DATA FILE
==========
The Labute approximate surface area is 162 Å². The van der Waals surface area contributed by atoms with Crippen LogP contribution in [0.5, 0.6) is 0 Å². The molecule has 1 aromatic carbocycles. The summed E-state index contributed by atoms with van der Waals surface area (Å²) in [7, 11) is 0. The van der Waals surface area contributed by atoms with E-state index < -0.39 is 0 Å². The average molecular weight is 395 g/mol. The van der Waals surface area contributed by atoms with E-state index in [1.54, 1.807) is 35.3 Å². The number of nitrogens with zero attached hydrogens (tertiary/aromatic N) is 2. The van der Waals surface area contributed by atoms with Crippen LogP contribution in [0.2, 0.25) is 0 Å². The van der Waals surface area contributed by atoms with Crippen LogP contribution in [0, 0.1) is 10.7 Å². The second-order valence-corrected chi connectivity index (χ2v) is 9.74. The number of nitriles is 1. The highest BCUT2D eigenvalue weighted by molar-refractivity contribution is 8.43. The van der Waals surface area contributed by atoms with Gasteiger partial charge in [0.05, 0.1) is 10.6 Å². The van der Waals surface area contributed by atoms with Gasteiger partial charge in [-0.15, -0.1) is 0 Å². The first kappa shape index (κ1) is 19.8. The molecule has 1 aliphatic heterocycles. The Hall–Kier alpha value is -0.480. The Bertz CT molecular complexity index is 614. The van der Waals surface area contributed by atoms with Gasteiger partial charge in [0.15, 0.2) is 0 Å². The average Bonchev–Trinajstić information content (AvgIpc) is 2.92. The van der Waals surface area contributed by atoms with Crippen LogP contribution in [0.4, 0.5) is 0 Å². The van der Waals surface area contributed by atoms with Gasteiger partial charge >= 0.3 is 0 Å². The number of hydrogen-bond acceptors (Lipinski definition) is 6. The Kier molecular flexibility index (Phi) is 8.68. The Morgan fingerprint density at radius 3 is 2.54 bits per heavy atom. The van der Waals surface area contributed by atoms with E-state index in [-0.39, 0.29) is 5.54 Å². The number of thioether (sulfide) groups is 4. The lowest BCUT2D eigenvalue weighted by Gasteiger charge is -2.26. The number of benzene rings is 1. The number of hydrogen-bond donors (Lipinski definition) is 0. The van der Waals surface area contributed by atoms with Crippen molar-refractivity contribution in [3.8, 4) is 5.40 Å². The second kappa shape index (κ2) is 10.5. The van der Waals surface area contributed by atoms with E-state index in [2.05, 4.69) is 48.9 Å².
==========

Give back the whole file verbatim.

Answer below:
The Labute approximate surface area is 162 Å². The van der Waals surface area contributed by atoms with Crippen LogP contribution in [0.5, 0.6) is 0 Å². The molecule has 1 aromatic carbocycles. The summed E-state index contributed by atoms with van der Waals surface area (Å²) in [7, 11) is 0. The van der Waals surface area contributed by atoms with E-state index < -0.39 is 0 Å². The average molecular weight is 395 g/mol. The van der Waals surface area contributed by atoms with E-state index in [1.54, 1.807) is 35.3 Å². The number of nitrogens with zero attached hydrogens (tertiary/aromatic N) is 2. The van der Waals surface area contributed by atoms with Crippen LogP contribution in [0.2, 0.25) is 0 Å². The van der Waals surface area contributed by atoms with Crippen LogP contribution in [0, 0.1) is 10.7 Å². The second-order valence-corrected chi connectivity index (χ2v) is 9.74. The number of nitriles is 1. The highest BCUT2D eigenvalue weighted by molar-refractivity contribution is 8.43. The van der Waals surface area contributed by atoms with Gasteiger partial charge in [0.05, 0.1) is 10.6 Å². The van der Waals surface area contributed by atoms with Gasteiger partial charge in [-0.15, -0.1) is 0 Å². The first kappa shape index (κ1) is 19.8. The molecule has 1 aliphatic heterocycles. The Hall–Kier alpha value is -0.480. The Bertz CT molecular complexity index is 614. The van der Waals surface area contributed by atoms with Gasteiger partial charge in [0.15, 0.2) is 0 Å². The average Bonchev–Trinajstić information content (AvgIpc) is 2.92. The van der Waals surface area contributed by atoms with Crippen LogP contribution in [0.4, 0.5) is 0 Å². The van der Waals surface area contributed by atoms with Gasteiger partial charge >= 0.3 is 0 Å². The number of hydrogen-bond acceptors (Lipinski definition) is 6. The Kier molecular flexibility index (Phi) is 8.68. The Morgan fingerprint density at radius 3 is 2.54 bits per heavy atom. The van der Waals surface area contributed by atoms with E-state index in [-0.39, 0.29) is 5.54 Å². The number of thioether (sulfide) groups is 4. The lowest BCUT2D eigenvalue weighted by Gasteiger charge is -2.26. The number of benzene rings is 1. The number of hydrogen-bond donors (Lipinski definition) is 0. The van der Waals surface area contributed by atoms with Crippen molar-refractivity contribution in [3.8, 4) is 5.40 Å². The second kappa shape index (κ2) is 10.5. The van der Waals surface area contributed by atoms with E-state index in [2.05, 4.69) is 48.9 Å².